In 2017, non-oil GDP grew by 2.7% in real terms, which demonstrates a positive contribution of the business cycle component.

Oil prices were rather a constraint in 2017 as GDP demonstrated a nominal gain of 0.1%. GDP of Azerbaijan is set to take a foothold in the green zone in view of fairly positive expectations crude oil prices (according to ACRA projections, Brent crude oil prices would average 58 and 60 USD per barrel in 2018 and 2019, respectively). However, due to lack of major growth drivers the growth rates would limited to their potential.

As a result, the country’s economy is unlikely to overheat, which mitigates the risks of a consistent inflation slowdown and the annual average inflation reaching the range of 6%-8% in 2018-2019 targeted by the Central Bank of Azerbaijan.

The “economy quality” of Kazakhstan remains high

The dynamics of Kazakhstan’s smoothed factor productivity rate (as a proxy for quality of the country’s economy) was in the growth stage through 2003 (the indicator value declined by 6.4% as at the end of the period) and decreased to 1.4% in 2016. This fits into the general understanding of the process and indicates to improvement of the comparison base as well as to the weakening of the multiplication effect from the oil production boom of 2000-2007.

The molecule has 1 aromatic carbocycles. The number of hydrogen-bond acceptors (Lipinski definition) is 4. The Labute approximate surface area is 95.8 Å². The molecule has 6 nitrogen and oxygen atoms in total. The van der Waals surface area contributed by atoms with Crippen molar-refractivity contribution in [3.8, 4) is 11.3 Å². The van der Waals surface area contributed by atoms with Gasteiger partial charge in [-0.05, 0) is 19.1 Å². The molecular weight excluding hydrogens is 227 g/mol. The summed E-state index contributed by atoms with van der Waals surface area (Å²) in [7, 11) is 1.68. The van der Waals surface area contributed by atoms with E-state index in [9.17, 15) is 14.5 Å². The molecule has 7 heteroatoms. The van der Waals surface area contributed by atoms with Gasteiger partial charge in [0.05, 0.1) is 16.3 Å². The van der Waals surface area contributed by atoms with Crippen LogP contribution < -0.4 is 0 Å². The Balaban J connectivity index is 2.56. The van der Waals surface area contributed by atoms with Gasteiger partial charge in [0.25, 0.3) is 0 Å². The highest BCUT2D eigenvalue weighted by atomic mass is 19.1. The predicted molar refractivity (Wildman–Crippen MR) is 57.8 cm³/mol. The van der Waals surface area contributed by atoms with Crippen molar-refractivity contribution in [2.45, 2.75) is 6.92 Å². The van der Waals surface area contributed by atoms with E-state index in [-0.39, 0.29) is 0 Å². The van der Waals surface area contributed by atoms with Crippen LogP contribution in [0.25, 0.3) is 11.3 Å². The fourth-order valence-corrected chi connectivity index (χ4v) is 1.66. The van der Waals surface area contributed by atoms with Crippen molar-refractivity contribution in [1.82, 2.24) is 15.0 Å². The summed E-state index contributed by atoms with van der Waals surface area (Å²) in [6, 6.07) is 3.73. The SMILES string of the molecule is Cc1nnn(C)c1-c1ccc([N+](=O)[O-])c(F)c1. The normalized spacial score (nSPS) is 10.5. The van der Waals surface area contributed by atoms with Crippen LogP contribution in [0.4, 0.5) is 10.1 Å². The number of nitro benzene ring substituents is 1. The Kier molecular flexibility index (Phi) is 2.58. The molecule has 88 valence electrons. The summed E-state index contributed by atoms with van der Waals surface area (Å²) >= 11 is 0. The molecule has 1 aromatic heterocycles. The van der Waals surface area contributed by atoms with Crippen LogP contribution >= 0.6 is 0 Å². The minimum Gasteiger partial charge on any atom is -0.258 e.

At the same time, the factor productivity dynamics remains positive, i.e. the country’s economy is still capable of reinforcing returns on basic production resources (labor and capital).

Figure 7. Kazakhstan’s factor productivity remains positive

Source: Committee on Statistics of the Ministry of National Economy of the Republic of Kazakhstan, ACRA estimates

The potential growth of Kazakhstan’s economy largely matches the actual growth. The gap between the above two indicators was virtually non-existent after 2014, and the figures stay around zero on average.

Figure 8. Kazakhstan’s economy growth potential was materialized almost completely

Source: Committee on Statistics of the Ministry of National Economy of the Republic of Kazakhstan, ACRA estimates

The business cycle in the Kazakhstan’s economy is two years